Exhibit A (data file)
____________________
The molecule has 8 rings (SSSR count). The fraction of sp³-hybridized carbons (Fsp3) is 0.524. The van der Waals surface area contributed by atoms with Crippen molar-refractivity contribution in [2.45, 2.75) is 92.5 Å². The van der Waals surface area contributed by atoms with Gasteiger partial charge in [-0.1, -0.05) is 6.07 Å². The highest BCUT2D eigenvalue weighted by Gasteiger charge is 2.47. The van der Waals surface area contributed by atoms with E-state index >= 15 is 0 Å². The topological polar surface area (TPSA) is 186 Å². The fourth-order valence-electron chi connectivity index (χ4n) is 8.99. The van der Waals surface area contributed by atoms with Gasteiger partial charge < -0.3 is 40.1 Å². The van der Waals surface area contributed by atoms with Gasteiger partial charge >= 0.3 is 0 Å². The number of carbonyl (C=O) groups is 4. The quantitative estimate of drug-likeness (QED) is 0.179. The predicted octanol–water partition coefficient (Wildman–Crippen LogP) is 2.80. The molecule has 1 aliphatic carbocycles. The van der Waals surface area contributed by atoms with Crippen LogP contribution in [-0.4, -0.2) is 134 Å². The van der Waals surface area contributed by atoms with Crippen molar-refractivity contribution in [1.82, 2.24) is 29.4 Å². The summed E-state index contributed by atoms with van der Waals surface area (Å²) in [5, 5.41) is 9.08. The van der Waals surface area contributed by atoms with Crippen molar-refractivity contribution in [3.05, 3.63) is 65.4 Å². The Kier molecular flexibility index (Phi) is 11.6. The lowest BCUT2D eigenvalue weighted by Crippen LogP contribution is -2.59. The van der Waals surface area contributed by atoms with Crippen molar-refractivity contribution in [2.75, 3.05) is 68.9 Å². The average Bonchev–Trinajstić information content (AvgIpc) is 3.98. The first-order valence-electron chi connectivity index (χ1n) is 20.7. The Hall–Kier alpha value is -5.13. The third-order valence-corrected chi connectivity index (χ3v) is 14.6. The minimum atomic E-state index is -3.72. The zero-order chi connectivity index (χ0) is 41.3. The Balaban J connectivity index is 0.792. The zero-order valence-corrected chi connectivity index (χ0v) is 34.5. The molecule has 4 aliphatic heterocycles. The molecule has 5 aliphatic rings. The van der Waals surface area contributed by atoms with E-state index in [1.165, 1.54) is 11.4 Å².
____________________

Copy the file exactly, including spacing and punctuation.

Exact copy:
The molecule has 8 rings (SSSR count). The fraction of sp³-hybridized carbons (Fsp3) is 0.524. The van der Waals surface area contributed by atoms with Crippen molar-refractivity contribution in [2.45, 2.75) is 92.5 Å². The van der Waals surface area contributed by atoms with Gasteiger partial charge in [-0.1, -0.05) is 6.07 Å². The highest BCUT2D eigenvalue weighted by Gasteiger charge is 2.47. The van der Waals surface area contributed by atoms with E-state index >= 15 is 0 Å². The topological polar surface area (TPSA) is 186 Å². The fourth-order valence-electron chi connectivity index (χ4n) is 8.99. The van der Waals surface area contributed by atoms with Gasteiger partial charge < -0.3 is 40.1 Å². The van der Waals surface area contributed by atoms with Gasteiger partial charge >= 0.3 is 0 Å². The number of carbonyl (C=O) groups is 4. The quantitative estimate of drug-likeness (QED) is 0.179. The predicted octanol–water partition coefficient (Wildman–Crippen LogP) is 2.80. The molecule has 1 aliphatic carbocycles. The van der Waals surface area contributed by atoms with Crippen LogP contribution in [-0.4, -0.2) is 134 Å². The van der Waals surface area contributed by atoms with Crippen molar-refractivity contribution in [1.82, 2.24) is 29.4 Å². The summed E-state index contributed by atoms with van der Waals surface area (Å²) in [5, 5.41) is 9.08. The van der Waals surface area contributed by atoms with Crippen molar-refractivity contribution in [3.05, 3.63) is 65.4 Å². The Kier molecular flexibility index (Phi) is 11.6. The lowest BCUT2D eigenvalue weighted by Crippen LogP contribution is -2.59. The van der Waals surface area contributed by atoms with Crippen molar-refractivity contribution in [2.75, 3.05) is 68.9 Å². The average Bonchev–Trinajstić information content (AvgIpc) is 3.98. The first-order valence-electron chi connectivity index (χ1n) is 20.7. The Hall–Kier alpha value is -5.13. The third-order valence-corrected chi connectivity index (χ3v) is 14.6. The minimum atomic E-state index is -3.72. The zero-order chi connectivity index (χ0) is 41.3. The Balaban J connectivity index is 0.792. The zero-order valence-corrected chi connectivity index (χ0v) is 34.5. The molecule has 4 aliphatic heterocycles. The molecule has 5 aliphatic rings. The van der Waals surface area contributed by atoms with E-state index in [1.165, 1.54) is 11.4 Å².